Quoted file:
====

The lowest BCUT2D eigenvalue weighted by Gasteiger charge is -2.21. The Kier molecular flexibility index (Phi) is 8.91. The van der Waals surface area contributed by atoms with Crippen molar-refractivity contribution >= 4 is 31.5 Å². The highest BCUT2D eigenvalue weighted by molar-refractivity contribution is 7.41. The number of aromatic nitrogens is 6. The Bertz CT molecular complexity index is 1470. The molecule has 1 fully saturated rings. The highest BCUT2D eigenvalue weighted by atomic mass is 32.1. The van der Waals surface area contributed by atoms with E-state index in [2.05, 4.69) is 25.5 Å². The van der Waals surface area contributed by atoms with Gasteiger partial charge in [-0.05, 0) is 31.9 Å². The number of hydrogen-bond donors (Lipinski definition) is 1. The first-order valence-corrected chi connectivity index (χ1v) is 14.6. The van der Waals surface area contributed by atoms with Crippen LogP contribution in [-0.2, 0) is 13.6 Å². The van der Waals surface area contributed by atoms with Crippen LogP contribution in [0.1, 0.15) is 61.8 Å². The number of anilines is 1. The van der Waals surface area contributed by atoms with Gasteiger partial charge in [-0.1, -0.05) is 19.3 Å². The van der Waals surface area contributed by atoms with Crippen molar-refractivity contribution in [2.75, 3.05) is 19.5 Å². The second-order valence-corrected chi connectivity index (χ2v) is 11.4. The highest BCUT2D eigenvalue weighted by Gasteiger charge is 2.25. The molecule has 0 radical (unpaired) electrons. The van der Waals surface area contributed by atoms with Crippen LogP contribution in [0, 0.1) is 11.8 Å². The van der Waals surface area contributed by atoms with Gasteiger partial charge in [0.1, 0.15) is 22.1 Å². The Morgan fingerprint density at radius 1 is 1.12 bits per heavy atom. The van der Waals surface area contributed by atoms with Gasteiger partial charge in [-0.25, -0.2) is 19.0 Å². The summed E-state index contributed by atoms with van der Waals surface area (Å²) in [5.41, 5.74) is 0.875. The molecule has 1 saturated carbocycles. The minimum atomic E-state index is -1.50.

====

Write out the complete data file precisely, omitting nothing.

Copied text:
The lowest BCUT2D eigenvalue weighted by Gasteiger charge is -2.21. The Kier molecular flexibility index (Phi) is 8.91. The van der Waals surface area contributed by atoms with Crippen molar-refractivity contribution >= 4 is 31.5 Å². The highest BCUT2D eigenvalue weighted by molar-refractivity contribution is 7.41. The number of aromatic nitrogens is 6. The Bertz CT molecular complexity index is 1470. The molecule has 1 fully saturated rings. The highest BCUT2D eigenvalue weighted by atomic mass is 32.1. The van der Waals surface area contributed by atoms with E-state index in [2.05, 4.69) is 25.5 Å². The van der Waals surface area contributed by atoms with Gasteiger partial charge in [-0.05, 0) is 31.9 Å². The number of hydrogen-bond donors (Lipinski definition) is 1. The first-order valence-corrected chi connectivity index (χ1v) is 14.6. The van der Waals surface area contributed by atoms with Crippen LogP contribution in [-0.2, 0) is 13.6 Å². The van der Waals surface area contributed by atoms with Crippen LogP contribution in [0.1, 0.15) is 61.8 Å². The number of anilines is 1. The van der Waals surface area contributed by atoms with Gasteiger partial charge in [-0.1, -0.05) is 19.3 Å². The van der Waals surface area contributed by atoms with Crippen molar-refractivity contribution in [2.75, 3.05) is 19.5 Å². The second-order valence-corrected chi connectivity index (χ2v) is 11.4. The highest BCUT2D eigenvalue weighted by Gasteiger charge is 2.25. The molecule has 0 radical (unpaired) electrons. The van der Waals surface area contributed by atoms with Crippen LogP contribution in [0, 0.1) is 11.8 Å². The van der Waals surface area contributed by atoms with Gasteiger partial charge in [0.1, 0.15) is 22.1 Å². The Morgan fingerprint density at radius 1 is 1.12 bits per heavy atom. The van der Waals surface area contributed by atoms with Gasteiger partial charge in [-0.25, -0.2) is 19.0 Å². The summed E-state index contributed by atoms with van der Waals surface area (Å²) in [5.41, 5.74) is 0.875. The molecule has 1 saturated carbocycles. The minimum atomic E-state index is -1.50.